One radiator company is now touting a “revolutionary advancement in cooling technology”. A bold statement like this deserves to be investigated... 

What is this big break through? it is Extruded Cooling Tubes (ECT) and it is not that revolutionary. In fact it’s not even new, as this technology has been around for many years. ECT has been popular in high pressure oil systems and Charge Air Coolers (CAC) coolers for more than a decade. ECT is made by heating and pressing aluminum material through special dies to create a custom shape. It is very difficult to form these tubes with thin wall thicknesses. Typical wall thickness on this type of cooling tube runs between .020”-.040” which is thick for cooling. The heavy tube wall thickness and internal trusses provides the strength which can hold higher pressures.


Roll form tubes (RFT) are the gold standard in automotive cooling. Every major auto supplier today uses RFT because the thinner wall will transfer heat better and reduce unnecessary weight. The typical wall thickness range for RFT is .010”-.015”. This design will hold pressures as high as 45 psi without tube distortion, providing a pressure safety factor of 300% when pressurizing the cooling system to 15psi.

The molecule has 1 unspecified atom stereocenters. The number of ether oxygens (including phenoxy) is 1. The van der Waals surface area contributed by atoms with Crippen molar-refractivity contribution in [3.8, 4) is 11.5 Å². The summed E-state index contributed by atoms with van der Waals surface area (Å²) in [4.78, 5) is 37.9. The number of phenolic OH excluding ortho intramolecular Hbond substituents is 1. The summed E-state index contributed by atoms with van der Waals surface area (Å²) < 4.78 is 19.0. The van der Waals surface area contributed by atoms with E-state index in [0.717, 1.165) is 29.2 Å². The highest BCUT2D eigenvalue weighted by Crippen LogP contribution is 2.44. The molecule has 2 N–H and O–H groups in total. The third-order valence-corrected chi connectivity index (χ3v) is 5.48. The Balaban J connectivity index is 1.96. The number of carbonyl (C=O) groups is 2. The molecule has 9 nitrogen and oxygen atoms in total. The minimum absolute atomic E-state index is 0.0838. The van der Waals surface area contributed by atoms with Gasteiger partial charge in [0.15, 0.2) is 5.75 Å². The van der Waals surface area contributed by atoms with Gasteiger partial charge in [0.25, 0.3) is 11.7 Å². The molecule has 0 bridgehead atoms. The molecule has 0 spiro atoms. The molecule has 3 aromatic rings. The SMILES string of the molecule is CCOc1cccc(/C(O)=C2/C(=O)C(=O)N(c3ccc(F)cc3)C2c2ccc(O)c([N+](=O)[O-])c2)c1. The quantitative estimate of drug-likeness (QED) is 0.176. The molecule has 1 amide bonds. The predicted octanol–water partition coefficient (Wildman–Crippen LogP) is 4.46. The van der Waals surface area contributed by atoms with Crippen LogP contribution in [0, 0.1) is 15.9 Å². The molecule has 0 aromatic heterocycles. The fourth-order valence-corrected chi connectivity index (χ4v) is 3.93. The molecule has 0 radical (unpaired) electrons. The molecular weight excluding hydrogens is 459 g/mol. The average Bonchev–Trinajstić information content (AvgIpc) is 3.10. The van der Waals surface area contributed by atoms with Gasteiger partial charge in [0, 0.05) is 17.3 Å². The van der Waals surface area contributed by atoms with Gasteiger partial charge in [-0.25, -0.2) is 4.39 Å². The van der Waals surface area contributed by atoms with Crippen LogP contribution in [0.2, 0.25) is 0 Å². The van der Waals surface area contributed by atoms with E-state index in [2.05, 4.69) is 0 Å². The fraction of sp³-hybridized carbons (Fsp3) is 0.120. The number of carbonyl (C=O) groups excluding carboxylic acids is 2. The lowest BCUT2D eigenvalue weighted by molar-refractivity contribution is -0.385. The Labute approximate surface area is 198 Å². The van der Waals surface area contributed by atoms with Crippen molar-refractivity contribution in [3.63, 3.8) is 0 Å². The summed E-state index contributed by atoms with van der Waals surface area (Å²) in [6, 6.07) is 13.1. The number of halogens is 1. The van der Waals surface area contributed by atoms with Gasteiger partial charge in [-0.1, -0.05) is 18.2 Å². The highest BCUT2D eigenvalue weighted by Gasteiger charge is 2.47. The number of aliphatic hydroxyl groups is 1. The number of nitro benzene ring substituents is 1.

The same company is stating that (at 100 psi) this ECT technology is “more than triple the burst pressure of any other performance aluminum radiator in the world!” Well, let’s take a look at that claim. DeWitts Radiator LLC has resisted the industry tread to use thinner tubes and fin to save money on material. We have stayed with proven (.013” 26mm) and (.015” 32mm) wall tubes when most companies are running .003” thinner. We also continue with .005” fin material when others are using .003-004”fin. This may not sound like a big difference however our design will hold 60 psi without tube distortion and 100 psi without bursting. So I guess you could say that’s “out of this world” performance!  

Another misleading item is the “55mm Core with Twelve (12) 4mm Wide Tubes” feature. Well, that is  creative however they really only have one (1) tube that is 55mm wide. This tube is called a multi-port design with twelve 4mm paths for the coolant to flow. Due to the heavier tube wall thickness, the inside diameter is 25% smaller than a standard double row 26mm core.

 

Extruded Tube Calculations:  12 paths @ 0.1570” x .0394 = 0.0742 Square Inch Area = 0.307” hole diameter.

Rolled Tube Calculations: 2 Paths @ 1.0 x 0.054” = 0.108 Square Inch Area = 0.370” hole diameter.

 

In conclusion, the ECT design will be heavier, run hotter, and have a higher pressure drop than a standard double row 26mm design radiator. The only clear difference of an ECT is the higher burst pressure. Since all automotive applications run in the 10-20 psi range there is really no advantage and several disadvantages.

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